Smoking and the Statistics

Recently, I shared with you about the new campaign by the CDC about smoking cessation and my thoughts on it. In the post, I linked to YouTube videos that let you see the ads in case you had not had a chance to see them yet. I shared with you how I think that this new campaign is more effective than previous campaigns that focus more on death as a consequence than bodily injury or mutilation as a result of this destructive habit.

After looking through those ads, let’s look at some of the statistics of smoking and see what kind of damage we are doing as a nation.

Looking at young people first: according to the Centers for Disease Control, the CDC, each day in the US, 3,800 people under the age of 18 smoke their first cigarette. 3,800! On average, that is 76 young people trying their first cigarette each day per state in the United States. In a year, that number totals to over 1 million. 1,387,000. Not only are they trying this “cool new thing”…but they are doing something illegal. The smoking age is 18. Out of those 3,800, an estimated 1,000 become daily cigarette smokers. And that’s a total of 365,000 new daily smokers each year. That number is astounding and nobody is being held responsible, nor is much being done about this.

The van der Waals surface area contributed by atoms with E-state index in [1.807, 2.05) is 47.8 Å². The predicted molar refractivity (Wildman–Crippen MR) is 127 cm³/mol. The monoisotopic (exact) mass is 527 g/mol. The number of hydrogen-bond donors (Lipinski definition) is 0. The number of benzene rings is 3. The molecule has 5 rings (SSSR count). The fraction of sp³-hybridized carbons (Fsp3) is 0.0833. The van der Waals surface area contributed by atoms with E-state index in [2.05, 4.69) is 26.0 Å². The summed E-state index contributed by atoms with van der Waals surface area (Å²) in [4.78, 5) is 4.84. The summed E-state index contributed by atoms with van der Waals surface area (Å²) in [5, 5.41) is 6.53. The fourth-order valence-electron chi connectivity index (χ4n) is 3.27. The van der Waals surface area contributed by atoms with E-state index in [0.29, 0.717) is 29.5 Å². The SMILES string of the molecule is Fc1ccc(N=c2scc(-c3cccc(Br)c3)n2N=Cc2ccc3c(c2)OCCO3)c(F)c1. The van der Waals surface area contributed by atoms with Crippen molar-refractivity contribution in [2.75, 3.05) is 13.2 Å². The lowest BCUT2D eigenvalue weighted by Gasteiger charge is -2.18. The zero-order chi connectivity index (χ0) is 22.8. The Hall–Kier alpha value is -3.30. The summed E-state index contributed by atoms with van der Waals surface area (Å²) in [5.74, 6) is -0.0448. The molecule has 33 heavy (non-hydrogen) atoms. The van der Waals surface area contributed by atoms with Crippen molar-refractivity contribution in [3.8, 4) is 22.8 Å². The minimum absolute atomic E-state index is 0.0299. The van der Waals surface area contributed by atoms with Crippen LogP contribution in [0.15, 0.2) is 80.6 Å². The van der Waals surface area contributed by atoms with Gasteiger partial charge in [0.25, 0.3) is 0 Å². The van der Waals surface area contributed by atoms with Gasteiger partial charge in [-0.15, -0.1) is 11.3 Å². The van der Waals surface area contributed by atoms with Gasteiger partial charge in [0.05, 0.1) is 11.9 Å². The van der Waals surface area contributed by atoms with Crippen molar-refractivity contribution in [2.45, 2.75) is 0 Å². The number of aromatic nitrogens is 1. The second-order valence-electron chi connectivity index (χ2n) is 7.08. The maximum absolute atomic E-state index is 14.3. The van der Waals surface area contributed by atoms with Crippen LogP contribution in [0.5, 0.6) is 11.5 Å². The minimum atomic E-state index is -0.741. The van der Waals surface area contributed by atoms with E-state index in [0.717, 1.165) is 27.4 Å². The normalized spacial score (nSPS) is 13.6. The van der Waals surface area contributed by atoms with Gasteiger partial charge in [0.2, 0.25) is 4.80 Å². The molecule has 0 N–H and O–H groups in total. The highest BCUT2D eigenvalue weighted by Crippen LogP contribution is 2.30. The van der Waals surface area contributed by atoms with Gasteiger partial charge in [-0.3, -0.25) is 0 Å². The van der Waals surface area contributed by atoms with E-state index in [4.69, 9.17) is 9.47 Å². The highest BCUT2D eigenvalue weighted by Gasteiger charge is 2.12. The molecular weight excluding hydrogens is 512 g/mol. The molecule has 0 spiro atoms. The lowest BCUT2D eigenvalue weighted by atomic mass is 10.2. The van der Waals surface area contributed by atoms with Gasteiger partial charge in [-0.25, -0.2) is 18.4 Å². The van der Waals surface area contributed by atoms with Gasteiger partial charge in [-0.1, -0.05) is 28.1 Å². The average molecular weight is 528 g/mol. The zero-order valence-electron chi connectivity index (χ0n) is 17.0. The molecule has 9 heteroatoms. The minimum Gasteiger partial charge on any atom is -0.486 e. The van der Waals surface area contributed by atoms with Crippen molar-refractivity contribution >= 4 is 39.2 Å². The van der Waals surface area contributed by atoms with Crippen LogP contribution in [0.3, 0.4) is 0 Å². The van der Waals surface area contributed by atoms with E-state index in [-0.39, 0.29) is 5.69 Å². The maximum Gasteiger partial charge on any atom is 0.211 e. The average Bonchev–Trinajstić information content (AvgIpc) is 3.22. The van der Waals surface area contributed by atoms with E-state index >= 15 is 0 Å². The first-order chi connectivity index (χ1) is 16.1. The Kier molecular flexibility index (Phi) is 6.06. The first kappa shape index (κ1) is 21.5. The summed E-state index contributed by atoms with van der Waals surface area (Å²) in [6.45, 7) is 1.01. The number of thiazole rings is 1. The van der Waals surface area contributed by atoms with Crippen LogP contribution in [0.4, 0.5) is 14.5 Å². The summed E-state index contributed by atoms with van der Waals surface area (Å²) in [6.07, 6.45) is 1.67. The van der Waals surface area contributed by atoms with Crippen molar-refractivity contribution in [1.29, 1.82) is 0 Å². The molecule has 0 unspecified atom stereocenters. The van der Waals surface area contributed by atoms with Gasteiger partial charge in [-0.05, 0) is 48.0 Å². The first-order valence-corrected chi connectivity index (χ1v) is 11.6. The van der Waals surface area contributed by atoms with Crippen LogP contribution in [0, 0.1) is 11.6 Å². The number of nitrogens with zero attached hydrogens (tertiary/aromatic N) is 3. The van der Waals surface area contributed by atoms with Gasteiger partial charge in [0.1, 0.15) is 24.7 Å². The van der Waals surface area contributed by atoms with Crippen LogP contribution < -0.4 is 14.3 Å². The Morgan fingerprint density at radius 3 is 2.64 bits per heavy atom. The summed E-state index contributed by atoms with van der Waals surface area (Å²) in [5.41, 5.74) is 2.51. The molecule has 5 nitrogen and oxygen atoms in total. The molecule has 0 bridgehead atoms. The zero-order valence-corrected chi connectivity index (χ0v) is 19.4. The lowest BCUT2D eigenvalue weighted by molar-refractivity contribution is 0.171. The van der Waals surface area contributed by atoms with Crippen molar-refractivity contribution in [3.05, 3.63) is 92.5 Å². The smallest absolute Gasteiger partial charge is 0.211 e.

So, let’s look at some statistics from the CDC in 2009 about youth and smoking. We’ll start by looking at the percentage of high school students who smoked one or more cigarettes in the previous month, are current cigar smokers or current users of smokeless tobacco:

Cigarettes        Cigars              Smokeless      Category – High School

19.5%              14.0%              8.9%                of all high school students

19.1%              8.8%                2.2%                of all female students

19.8%              18.6%              15%                 of all male students

9.5%                12.8%              3.3%                of black, non-Hispanic students